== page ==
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Arizona Republic

Sunday, February 4, 2007

New Auschwitz Director Trying to Preserve Camp

Oswiecim, Poland--As they did on every anniversary of the liberation of Auschwitz by Soviet troops, witnesses to the Holocaust gathered January 27, growing older, frailer and fewer each year.

After 62 years, the camp itself is also showing signs of aging under the pressures of tourism and time.

Its new director is searching for ways to preserve vital evidence of Nazi crimes and update the exhibits without chipping away at Auschwitz's authenticity or giving fodder for Holocaust deniers.

"The biggest dilemma of this place is preserving what is authentic while also keeping it possible for people to see and to touch," said Piotr Cywinski, a 34-year-old historian who took over in September.

"This wasn't built as a medieval castle with strong materials to last for all time," Cywinski told the Associated Press in an interview in his office in one of the Auschwitz barracks.

"It was a Nazi camp built to last a short time."

Most sensitive, prehaps, is what to do about the remains of gas chambers, which are slowly sinking into the ground, the result of weather, erosion and gravity.

The Nazis themselves blew up the gas chambers and crematoria at the end of World War II as the Soviet army approached.

Today, they are mostly in ruins as the Nazis left them, evidence of both the original crimes and the German attempt to cover them up.

Any decay at all poses a problem given the camp's role today as evidence of the attrocities inflicted on Jews, Gypsies, Polish political prisoners, homosexuals and others.

Still visible are the railroad tracks along which inmates were brought in, the barracks where they lived in inhumane conditions, the gas chambers where they were murdered, and the crematoria where their bodies were burned.

For all that to crumble would deprive future generations of priceless historical evidence of Nazi atrocities, a further concern in light of Holocaust denial.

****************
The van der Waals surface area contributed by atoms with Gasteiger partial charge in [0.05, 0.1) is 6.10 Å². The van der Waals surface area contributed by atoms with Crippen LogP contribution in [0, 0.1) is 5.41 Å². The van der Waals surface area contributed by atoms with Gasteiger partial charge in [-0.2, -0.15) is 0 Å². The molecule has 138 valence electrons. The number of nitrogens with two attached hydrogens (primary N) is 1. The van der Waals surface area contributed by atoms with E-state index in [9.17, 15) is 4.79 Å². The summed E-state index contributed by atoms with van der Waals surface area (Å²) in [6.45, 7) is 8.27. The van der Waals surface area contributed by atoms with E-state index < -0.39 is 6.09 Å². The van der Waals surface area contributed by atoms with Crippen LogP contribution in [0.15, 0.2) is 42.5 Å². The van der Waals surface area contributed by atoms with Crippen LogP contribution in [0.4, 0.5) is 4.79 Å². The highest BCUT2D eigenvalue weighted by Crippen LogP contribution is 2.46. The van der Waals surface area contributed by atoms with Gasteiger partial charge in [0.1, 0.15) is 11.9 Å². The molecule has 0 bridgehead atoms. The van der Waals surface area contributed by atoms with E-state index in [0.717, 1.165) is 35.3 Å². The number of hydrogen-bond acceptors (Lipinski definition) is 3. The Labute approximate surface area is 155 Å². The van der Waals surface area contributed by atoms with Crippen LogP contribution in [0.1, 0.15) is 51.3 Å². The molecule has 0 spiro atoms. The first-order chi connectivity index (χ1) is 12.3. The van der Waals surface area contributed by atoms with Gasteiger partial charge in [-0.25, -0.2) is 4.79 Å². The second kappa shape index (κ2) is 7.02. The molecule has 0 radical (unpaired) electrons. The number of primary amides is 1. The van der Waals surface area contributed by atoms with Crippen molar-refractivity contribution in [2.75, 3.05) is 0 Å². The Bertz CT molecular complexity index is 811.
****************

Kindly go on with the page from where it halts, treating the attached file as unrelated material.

The site provides a clear picture of how the camp operated, while many other former Nazi death camps, including Treblinka and Belzec, were dismantled and are marked today only by monuments.

Auschwitz's eventual decay is hastened because the materials used, such as wood in the watchtowers and the barracks, will eventually rot or collapse.

Cywinski also said some structures at the camp were constructed by weak and starving inmates exerting the minimum effort in order to preserve their strength.

Auschwitz is actually not one camp, but two, each with its own problems.

Auschwitz I was built in an abandoned Polish military base, and Auschwitz II, or Birkenau, is a much larger complex built two miles away during the war to speed up the Nazis' "Final Solution."

Together, Auschwitz-Birkenau stands as a metaphor of evil and a symbol of all Nazi crimes, so making any change at all is fraught with great responsibility and potential controversy.

Cywinski is calling for retainer walls to be built around gas chambers to prevent them from sinking farther.

But any tampering with the gas chambers is problematic because Holocaust deniers could seize on that, and photographs of repair work, to try to argue that the whole thing was fabricated, according to Jonathan Webber, a professor of Jewish studies at the University of Birmingham and a member of the International Auschwitz Council, a board that advises Auschwitz administrators.

Webber noted that the barbed wire at Auschwitz has already been replaced more than once since the war, because the original was so rusted.

But "fiddling with the gas chambers" is different.

"Anyone tampering with gas chambers is tempering with the heart and soul of what Auschwitz represents," said Webber, who has urged the council to seek the advice of engineering experts before starting any work.


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